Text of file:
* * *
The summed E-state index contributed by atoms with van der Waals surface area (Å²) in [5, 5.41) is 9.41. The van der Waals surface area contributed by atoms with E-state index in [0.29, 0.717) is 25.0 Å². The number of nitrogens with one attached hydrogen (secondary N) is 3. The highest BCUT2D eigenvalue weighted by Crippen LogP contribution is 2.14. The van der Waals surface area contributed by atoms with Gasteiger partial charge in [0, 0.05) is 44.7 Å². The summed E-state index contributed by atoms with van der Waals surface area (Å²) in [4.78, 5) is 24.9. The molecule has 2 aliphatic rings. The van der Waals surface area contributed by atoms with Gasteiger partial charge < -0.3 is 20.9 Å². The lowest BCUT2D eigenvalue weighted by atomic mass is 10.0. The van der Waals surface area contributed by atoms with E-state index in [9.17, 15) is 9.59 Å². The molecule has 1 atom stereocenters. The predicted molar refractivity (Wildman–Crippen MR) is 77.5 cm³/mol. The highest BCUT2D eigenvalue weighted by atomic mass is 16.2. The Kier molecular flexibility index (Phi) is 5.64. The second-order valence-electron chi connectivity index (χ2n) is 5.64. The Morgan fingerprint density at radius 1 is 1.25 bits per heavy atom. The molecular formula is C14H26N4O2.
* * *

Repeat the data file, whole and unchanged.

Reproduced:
The summed E-state index contributed by atoms with van der Waals surface area (Å²) in [5, 5.41) is 9.41. The van der Waals surface area contributed by atoms with E-state index in [0.29, 0.717) is 25.0 Å². The number of nitrogens with one attached hydrogen (secondary N) is 3. The highest BCUT2D eigenvalue weighted by Crippen LogP contribution is 2.14. The van der Waals surface area contributed by atoms with Gasteiger partial charge in [0, 0.05) is 44.7 Å². The summed E-state index contributed by atoms with van der Waals surface area (Å²) in [4.78, 5) is 24.9. The molecule has 2 aliphatic rings. The van der Waals surface area contributed by atoms with Gasteiger partial charge < -0.3 is 20.9 Å². The lowest BCUT2D eigenvalue weighted by atomic mass is 10.0. The van der Waals surface area contributed by atoms with E-state index in [9.17, 15) is 9.59 Å². The molecule has 1 atom stereocenters. The predicted molar refractivity (Wildman–Crippen MR) is 77.5 cm³/mol. The highest BCUT2D eigenvalue weighted by atomic mass is 16.2. The Kier molecular flexibility index (Phi) is 5.64. The second-order valence-electron chi connectivity index (χ2n) is 5.64. The Morgan fingerprint density at radius 1 is 1.25 bits per heavy atom. The molecular formula is C14H26N4O2.